To assess the effect of fire regime on vegetation activity change, results from GLM models with only the fire regime variable (model 1) were compared with those of GLM models using only stratification (model 2). Fire alone explains very little at Fort Riley (4% - 11%) versus to stratification alone (26% - 31%). The marginal effect of fire on vegetation dynamics is confirmed when also considering the results of the GLM model with fire and stratification (model 3). The combination of fire regime and stratification does not improve the explanatory power of the model (27% - 31%). This same applies to KPBS, except that the effect of fire on vegetation activity change is higher than Fort Riley (14% - 29%).
At Fort Riley, regardless of the GLM model, using a spatial approach in the statistical analysis is needed. Spatial versions of the GLM models provide a 4% - 7% improvement in performance compared to non-spatial models with the added benefit of systematically lower AIC values. The situation at KPBS is slightly different. Model spatialization is not needed if the analysis is done with the original stratification, as the percentage of vegetation activity change explained and AIC values are nearly the same with both non-spatial and spatial models. At KPBS, the original stratification already accounts for the type and distribution of explanatory variables in the models. However, when modifying the original stratification (model 4), spatialization provides a 9% improvement in model performance with a decrease in AIC values from 577 to 511.
3.2. Assessment of Simplified Stratification Model Performance
By analyzing the range of predictor values for GLM models with only stratification (model 2) for each of the original management units (103 training areas at Fort Riley and 48 sub-watersheds at KPBS), a simplified stratification was proposed. For both study areas, this simplification consists only of five strata obtained after reclassification of training areas or sub-watersheds.
Results from the GLM model with only original stratification (model 2) were compared to those of the GLM model with only simplified stratification (model 4). At Fort Riley and KPBS, simplification explains nearly the same amount of vegetation activity change but with only five strata. As already seen with the original stratification, adding the fire regime variable to simplified stratification in a GLM model (model 5) does not improve the ability to explain vegetation activity change. Therefore, the GLM model with only simplified stratification was considered most appropriate.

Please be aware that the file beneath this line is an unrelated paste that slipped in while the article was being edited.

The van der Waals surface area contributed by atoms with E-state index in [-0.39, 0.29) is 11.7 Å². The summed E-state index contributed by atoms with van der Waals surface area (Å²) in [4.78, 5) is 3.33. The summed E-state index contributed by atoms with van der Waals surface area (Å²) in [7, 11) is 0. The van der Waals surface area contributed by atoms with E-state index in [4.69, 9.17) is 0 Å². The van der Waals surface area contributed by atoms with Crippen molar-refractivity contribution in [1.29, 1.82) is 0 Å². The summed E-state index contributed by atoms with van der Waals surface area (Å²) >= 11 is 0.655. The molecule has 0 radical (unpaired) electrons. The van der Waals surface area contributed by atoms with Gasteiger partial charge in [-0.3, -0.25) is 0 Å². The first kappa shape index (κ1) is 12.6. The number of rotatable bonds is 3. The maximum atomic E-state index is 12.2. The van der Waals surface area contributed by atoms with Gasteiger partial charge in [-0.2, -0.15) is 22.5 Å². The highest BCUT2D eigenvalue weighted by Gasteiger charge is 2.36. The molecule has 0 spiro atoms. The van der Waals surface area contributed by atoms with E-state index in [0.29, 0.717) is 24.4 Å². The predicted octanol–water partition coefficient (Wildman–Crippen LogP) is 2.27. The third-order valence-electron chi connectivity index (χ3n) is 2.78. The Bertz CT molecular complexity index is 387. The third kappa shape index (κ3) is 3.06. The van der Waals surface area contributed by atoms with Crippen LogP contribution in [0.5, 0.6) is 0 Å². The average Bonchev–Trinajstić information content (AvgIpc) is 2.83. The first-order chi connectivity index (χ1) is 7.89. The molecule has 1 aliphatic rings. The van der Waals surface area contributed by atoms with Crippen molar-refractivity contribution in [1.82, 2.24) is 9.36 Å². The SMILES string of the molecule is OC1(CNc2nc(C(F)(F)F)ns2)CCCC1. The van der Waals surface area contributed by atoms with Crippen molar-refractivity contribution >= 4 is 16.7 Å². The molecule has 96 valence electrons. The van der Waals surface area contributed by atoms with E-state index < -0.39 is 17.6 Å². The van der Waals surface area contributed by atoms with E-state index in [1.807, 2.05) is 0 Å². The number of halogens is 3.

Table 1. Percentage of vegetation degradation explained by spatial and non-spatial GLM models. The value for n is the total number of modalities for explanatory variables used in each GLM model.
3.3. Validation of GLM Model with Simplified Stratification
The vegetation degradation probability maps for Fort Riley and KPBS generated by the GLM model with only simplified stratification are shown in Figure 4. Black and dark gray areas correspond to the highest probabilities of vegetation degradation as explained by the five new strata, while sites in light gray or white suggest a low probability of vegetation degradation.
Evaluation of the contingency matrix helps validate the vegetation degradation probability maps from the selected GLM model (Table 2). Agreement is high at Fort Riley (59% - 76%) and moderate to relatively high at KPBS (40% - 62%) based on the reference data used. These validation results suggest the new simplified stratification is capable of highlighting areas of degradation, especially at Fort Riley. Identifying concentrations, or hot spots, of vegetation degradation can focus the attention of military land managers on specific areas where anthropogenic activities are having a negative impact on vegetation activity.
Results from this analysis provide two major advances. First, from a thematic point of view and contrary to what
Figure 4. Probability of vegetation degradation for Fort Riley, Kansas (left) and Konza Prairie Biological Station (right). Probabilities are based on the GLM model results using only the five simplified strata as the explanatory variable.
Table 2. Contingency matrix with validation results for the Fort Riley and KPBS vegetation degradation probability maps. Landsat and MODIS NDVI change classes are considered the reference. Numbers are percentage of vegetation degradation probability pixels belonging to the Landsat or MODIS NDVI change class.
Figure 5. Characterization of the new simplified strata at Fort Riley by average vegetation degradation probability (a); by percentage of area classified as “DEGRADED VEGETATION” based on MODIS NDVI trend analysis (b); by percentage of areas classified as having a “HIGH INTENSITY” of military training activities (c); and by the percentage of strata area as a function of fire season (d).
was expected, fire regime did not adequately explain patterns of vegetation activity change. At both sites, based on comparison of models with only original stratification (model 2) with original stratification and fire (model 3), vegetation degradation is better explained by the original stratification. This is especially true at Fort Riley and points to disturbances other than fire as the driver of local grassland trends.
Second, from a methodological point of view, the soundest approach for identifying a model that best explained vegetation activity change involved first using a model with original stratification to form a new stratification more adapted to the response variable using a spatial approach. At Fort Riley, where simplified stratification is very informative (almost 3 times more than fire regime only), the five new strata were used to characterize the probability of vegetation degradation provided by the GLM model (Figure 5(a)). Strata 4 and 5, respectively, have an average vegetation degradation probability of 0.79 and 0.75. This is significantly higher than that obtained for strata 1, 2, and 3.